Taylor Swift may be happy, free, confused, and lonely at the same time, but so is your average college student. And researchers from Dartmouth University in Hanover, N.H., have figured out a way to measure how this affects their academic performance via an Android app.

The app is called StudentLife, and researchers developed it to see how students' levels of happiness, stress, depression, and loneliness impacts their academic peformance. "The StudentLife app is able to continuously make mental health assessment 24/7, opening the way for a new form of assessment," said Andrew Campbell, lead study author and computer science professor at Dartmouth, in a press release. "This is a very important and exciting breakthrough."

Campbell and his team had 48 students use StudentLife during their 10-week term. The app was set up to automatically measure certain behaviors, including sleep duration, physical activity, the number and duration of conversations the students had each day, as well as how good students felt about themselves. Additionally, StudentLife assessed students’ mental health and their academic performance (grades plus GPA). Students were also given pre- and post-mental health surveys as a way for researchers to evaluate their findings. There was also an algorithm or two involved, because science.

And the results showed the “passive and automatic sensor data from the Android phones significantly correlated with the students’ mental health and their academic performance over the term,” Campbell said. In layman’s terms, the app was pretty good at discerning a student's behavior, as well as their GPA, which is as cool as it is (kind-of) creepy. For instance, the app found the more social a student was, the less depressed they felt. Physically active students felt less lonely, whereas student's with a higher GPA didn't visit the gym as often.

“Much of the stress and strain of student life remains hidden,” Campbell said. “In reality, faculty, student deans, [and] clinicians know little about their students in and outside of the classroom. Students might know about their own circumstances and patterns but know little about classmates. To shine a light on student life, we developed the first of a kind smartphone app and sensing system to automatically infer human behavior.”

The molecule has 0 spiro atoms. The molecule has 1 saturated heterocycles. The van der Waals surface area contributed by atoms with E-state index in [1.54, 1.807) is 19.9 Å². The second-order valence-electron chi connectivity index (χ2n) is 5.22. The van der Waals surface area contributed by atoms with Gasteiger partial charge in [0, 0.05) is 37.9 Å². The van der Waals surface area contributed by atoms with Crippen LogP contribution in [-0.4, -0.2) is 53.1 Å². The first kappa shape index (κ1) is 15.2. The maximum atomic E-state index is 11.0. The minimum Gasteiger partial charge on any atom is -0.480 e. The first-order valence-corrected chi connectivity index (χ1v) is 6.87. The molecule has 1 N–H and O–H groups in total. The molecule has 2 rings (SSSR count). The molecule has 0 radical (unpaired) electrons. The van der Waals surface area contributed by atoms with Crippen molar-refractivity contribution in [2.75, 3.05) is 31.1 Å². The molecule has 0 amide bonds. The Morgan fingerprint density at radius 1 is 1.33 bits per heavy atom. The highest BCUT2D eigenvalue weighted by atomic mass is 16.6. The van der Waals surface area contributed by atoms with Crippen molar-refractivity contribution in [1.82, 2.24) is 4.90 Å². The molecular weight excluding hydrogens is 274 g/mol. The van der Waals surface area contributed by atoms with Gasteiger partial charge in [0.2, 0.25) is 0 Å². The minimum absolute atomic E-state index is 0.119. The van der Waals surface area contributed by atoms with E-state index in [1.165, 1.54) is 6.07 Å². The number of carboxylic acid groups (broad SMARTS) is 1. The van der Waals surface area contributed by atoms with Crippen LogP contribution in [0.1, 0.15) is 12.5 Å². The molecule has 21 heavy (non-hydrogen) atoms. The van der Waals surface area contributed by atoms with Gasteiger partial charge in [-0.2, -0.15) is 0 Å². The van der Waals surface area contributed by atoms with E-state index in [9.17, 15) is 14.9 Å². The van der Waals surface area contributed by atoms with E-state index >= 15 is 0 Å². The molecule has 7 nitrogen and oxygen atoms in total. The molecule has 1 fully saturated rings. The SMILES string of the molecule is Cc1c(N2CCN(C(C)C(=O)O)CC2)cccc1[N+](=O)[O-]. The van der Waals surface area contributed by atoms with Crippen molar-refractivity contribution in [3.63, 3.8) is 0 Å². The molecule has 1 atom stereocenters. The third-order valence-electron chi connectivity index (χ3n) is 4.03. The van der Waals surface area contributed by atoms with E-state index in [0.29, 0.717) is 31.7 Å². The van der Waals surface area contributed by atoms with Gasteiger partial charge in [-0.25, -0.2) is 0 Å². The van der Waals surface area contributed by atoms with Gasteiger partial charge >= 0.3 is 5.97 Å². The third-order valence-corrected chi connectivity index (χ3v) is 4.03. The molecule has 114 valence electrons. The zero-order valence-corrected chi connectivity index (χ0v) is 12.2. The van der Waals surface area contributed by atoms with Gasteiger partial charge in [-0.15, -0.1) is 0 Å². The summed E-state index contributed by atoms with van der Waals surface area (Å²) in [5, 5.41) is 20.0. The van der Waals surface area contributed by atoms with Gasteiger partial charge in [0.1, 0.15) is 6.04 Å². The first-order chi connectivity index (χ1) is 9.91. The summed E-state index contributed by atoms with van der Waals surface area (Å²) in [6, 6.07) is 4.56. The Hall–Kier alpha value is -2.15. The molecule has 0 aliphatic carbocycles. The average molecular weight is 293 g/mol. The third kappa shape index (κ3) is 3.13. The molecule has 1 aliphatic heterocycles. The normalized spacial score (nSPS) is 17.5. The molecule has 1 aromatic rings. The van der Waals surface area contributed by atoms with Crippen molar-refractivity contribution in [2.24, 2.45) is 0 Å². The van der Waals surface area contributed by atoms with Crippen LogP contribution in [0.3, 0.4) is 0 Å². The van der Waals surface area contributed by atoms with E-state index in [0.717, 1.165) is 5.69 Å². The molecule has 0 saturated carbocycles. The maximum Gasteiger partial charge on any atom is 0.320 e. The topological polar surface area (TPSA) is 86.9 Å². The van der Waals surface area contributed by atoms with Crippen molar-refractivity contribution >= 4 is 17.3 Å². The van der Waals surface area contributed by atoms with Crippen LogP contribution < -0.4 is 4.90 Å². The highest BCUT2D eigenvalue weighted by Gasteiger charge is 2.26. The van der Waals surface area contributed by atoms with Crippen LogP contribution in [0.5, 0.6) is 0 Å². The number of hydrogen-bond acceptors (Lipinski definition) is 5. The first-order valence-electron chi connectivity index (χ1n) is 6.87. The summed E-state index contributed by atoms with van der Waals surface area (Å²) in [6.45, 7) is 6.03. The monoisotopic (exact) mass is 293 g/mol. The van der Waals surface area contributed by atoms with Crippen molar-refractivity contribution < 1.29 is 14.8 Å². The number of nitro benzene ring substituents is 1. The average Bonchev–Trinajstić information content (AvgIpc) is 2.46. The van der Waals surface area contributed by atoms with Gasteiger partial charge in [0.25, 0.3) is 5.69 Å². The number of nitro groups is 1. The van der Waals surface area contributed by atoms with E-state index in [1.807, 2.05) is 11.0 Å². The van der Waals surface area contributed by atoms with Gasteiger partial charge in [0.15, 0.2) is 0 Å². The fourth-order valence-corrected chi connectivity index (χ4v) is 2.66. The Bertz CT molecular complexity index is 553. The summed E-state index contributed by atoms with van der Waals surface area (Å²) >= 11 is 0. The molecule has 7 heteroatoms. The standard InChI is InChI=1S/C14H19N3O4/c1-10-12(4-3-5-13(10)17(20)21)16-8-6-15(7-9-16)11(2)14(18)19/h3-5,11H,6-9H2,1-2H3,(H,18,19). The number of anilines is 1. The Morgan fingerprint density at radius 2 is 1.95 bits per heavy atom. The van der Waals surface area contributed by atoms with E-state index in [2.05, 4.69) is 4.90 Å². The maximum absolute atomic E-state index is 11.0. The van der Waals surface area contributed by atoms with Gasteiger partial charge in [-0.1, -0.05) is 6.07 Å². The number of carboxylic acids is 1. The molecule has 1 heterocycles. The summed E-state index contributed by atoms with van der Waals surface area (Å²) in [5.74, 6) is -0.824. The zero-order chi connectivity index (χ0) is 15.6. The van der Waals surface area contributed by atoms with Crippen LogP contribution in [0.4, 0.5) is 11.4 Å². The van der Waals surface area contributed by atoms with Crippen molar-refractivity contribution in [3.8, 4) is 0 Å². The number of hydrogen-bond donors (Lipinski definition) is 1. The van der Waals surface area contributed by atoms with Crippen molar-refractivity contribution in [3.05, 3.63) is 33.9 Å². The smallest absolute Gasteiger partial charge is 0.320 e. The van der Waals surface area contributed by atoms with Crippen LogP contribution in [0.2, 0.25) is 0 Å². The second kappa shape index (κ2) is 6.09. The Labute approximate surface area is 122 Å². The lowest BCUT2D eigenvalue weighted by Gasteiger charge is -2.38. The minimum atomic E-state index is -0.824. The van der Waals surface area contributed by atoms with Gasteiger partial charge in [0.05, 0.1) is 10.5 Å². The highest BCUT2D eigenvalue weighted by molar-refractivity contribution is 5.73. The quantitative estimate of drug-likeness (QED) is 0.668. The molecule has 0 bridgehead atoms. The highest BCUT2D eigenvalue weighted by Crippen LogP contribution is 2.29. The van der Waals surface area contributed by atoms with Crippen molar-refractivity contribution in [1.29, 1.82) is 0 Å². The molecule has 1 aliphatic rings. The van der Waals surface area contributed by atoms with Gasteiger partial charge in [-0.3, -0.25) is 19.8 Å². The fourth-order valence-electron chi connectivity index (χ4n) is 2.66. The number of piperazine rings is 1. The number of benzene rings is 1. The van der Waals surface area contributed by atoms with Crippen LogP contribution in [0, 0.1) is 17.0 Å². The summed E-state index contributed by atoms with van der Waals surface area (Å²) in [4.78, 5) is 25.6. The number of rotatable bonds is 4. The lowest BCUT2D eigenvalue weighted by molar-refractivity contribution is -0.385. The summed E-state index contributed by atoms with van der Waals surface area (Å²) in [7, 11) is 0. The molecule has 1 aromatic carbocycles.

Of course, as researchers conceded, this app raises major privacy concerns. Yet, with proper protection, the app can provide continuous evaluation to anyone using it, not just students, as opposed to individuals waiting for severe-enough symptoms to merit a trip to the doctor. Future, real-time feedback could change the way college students and their higher educators regard and treat mental health on campus, and everywhere else.

Researchers would like to revisit the app to make it so it provides feedback and intervention to struggling students. This way, they can balance their work and social lives for a better college experience. “We purposely provided students with no feedback in this first study because we didn’t want to use StudentLife as a behavioral change tool. We simply wanted to ‘record’ their time on campus,” Campbell said. “Providing feedback and intervention is the next step. For example, we might inform students of risky behavior, such as partying too much, poor levels of sleep for peak academic performance, poor eating habits, or being too socially isolated.”

Source: Wang R, Chen F, Chen Z, Li T, Harari G, et al. StudentLife: Assessing Mental Health, Academic Performance and Behavioral Trends of College Students using Smartphones. At The 2014 ACM International Joint Conference on Pervasive and Ubiquitous Computing.